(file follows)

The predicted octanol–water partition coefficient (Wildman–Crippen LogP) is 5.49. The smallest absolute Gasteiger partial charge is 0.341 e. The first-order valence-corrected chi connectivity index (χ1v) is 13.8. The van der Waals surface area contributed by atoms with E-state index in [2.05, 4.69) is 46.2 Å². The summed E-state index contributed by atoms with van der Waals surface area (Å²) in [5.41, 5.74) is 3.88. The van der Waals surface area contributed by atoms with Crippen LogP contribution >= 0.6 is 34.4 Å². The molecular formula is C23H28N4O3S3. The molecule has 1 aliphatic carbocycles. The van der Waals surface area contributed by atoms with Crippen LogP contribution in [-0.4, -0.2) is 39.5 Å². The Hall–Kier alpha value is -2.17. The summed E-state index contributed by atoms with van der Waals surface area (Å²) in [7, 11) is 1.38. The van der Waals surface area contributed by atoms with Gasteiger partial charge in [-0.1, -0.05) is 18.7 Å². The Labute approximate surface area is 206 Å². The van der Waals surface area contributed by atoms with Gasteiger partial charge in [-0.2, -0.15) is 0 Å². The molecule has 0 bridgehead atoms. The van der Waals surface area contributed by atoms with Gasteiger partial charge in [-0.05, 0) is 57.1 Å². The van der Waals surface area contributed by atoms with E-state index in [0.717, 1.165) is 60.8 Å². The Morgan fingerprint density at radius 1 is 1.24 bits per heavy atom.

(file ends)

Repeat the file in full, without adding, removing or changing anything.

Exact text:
The predicted octanol–water partition coefficient (Wildman–Crippen LogP) is 5.49. The smallest absolute Gasteiger partial charge is 0.341 e. The first-order valence-corrected chi connectivity index (χ1v) is 13.8. The van der Waals surface area contributed by atoms with E-state index in [2.05, 4.69) is 46.2 Å². The summed E-state index contributed by atoms with van der Waals surface area (Å²) in [5.41, 5.74) is 3.88. The van der Waals surface area contributed by atoms with Crippen LogP contribution >= 0.6 is 34.4 Å². The molecular formula is C23H28N4O3S3. The molecule has 1 aliphatic carbocycles. The van der Waals surface area contributed by atoms with Crippen LogP contribution in [-0.4, -0.2) is 39.5 Å². The Hall–Kier alpha value is -2.17. The summed E-state index contributed by atoms with van der Waals surface area (Å²) in [7, 11) is 1.38. The van der Waals surface area contributed by atoms with Gasteiger partial charge in [-0.1, -0.05) is 18.7 Å². The Labute approximate surface area is 206 Å². The van der Waals surface area contributed by atoms with Gasteiger partial charge in [-0.2, -0.15) is 0 Å². The molecule has 0 bridgehead atoms. The van der Waals surface area contributed by atoms with Gasteiger partial charge in [-0.05, 0) is 57.1 Å². The van der Waals surface area contributed by atoms with E-state index in [0.717, 1.165) is 60.8 Å². The Morgan fingerprint density at radius 1 is 1.24 bits per heavy atom.